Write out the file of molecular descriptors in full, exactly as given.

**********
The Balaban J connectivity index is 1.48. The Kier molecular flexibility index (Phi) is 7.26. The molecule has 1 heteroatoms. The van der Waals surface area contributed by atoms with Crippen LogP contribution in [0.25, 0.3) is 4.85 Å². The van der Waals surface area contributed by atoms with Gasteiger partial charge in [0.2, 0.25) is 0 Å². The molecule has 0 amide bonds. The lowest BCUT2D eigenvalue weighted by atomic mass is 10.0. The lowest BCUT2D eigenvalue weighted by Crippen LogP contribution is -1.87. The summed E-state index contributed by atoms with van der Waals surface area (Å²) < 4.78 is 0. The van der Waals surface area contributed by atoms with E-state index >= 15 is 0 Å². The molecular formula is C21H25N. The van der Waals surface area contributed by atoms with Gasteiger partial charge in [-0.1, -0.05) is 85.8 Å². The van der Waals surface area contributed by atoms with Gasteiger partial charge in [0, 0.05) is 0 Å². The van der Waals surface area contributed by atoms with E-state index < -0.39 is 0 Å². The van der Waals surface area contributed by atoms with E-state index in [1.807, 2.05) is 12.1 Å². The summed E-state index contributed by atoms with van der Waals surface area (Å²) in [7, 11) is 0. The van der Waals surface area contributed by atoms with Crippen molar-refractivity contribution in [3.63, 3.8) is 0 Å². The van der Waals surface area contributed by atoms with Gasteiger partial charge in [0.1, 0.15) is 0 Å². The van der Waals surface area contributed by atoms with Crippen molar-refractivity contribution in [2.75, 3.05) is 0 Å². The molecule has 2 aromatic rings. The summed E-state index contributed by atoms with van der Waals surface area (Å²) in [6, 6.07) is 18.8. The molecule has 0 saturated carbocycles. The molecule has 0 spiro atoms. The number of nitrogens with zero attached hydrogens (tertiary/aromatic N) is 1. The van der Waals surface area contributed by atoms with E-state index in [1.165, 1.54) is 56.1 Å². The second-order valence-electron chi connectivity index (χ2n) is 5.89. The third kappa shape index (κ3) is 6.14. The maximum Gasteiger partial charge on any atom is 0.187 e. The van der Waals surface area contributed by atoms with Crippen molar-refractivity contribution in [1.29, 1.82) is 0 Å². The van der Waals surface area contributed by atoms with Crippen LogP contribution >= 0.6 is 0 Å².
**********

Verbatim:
The Balaban J connectivity index is 1.48. The Kier molecular flexibility index (Phi) is 7.26. The molecule has 1 heteroatoms. The van der Waals surface area contributed by atoms with Crippen LogP contribution in [0.25, 0.3) is 4.85 Å². The van der Waals surface area contributed by atoms with Gasteiger partial charge in [0.2, 0.25) is 0 Å². The molecule has 0 amide bonds. The lowest BCUT2D eigenvalue weighted by atomic mass is 10.0. The lowest BCUT2D eigenvalue weighted by Crippen LogP contribution is -1.87. The summed E-state index contributed by atoms with van der Waals surface area (Å²) < 4.78 is 0. The van der Waals surface area contributed by atoms with E-state index >= 15 is 0 Å². The molecular formula is C21H25N. The van der Waals surface area contributed by atoms with Gasteiger partial charge in [-0.1, -0.05) is 85.8 Å². The van der Waals surface area contributed by atoms with Gasteiger partial charge in [0, 0.05) is 0 Å². The van der Waals surface area contributed by atoms with E-state index < -0.39 is 0 Å². The van der Waals surface area contributed by atoms with E-state index in [1.807, 2.05) is 12.1 Å². The summed E-state index contributed by atoms with van der Waals surface area (Å²) in [7, 11) is 0. The van der Waals surface area contributed by atoms with Crippen molar-refractivity contribution in [3.63, 3.8) is 0 Å². The van der Waals surface area contributed by atoms with Gasteiger partial charge in [0.1, 0.15) is 0 Å². The van der Waals surface area contributed by atoms with Crippen molar-refractivity contribution in [2.75, 3.05) is 0 Å². The molecule has 2 aromatic rings. The summed E-state index contributed by atoms with van der Waals surface area (Å²) in [6, 6.07) is 18.8. The molecule has 0 saturated carbocycles. The molecule has 0 spiro atoms. The number of nitrogens with zero attached hydrogens (tertiary/aromatic N) is 1. The van der Waals surface area contributed by atoms with E-state index in [1.165, 1.54) is 56.1 Å². The second-order valence-electron chi connectivity index (χ2n) is 5.89. The third kappa shape index (κ3) is 6.14. The maximum Gasteiger partial charge on any atom is 0.187 e. The van der Waals surface area contributed by atoms with Crippen molar-refractivity contribution in [1.29, 1.82) is 0 Å². The van der Waals surface area contributed by atoms with Crippen LogP contribution >= 0.6 is 0 Å².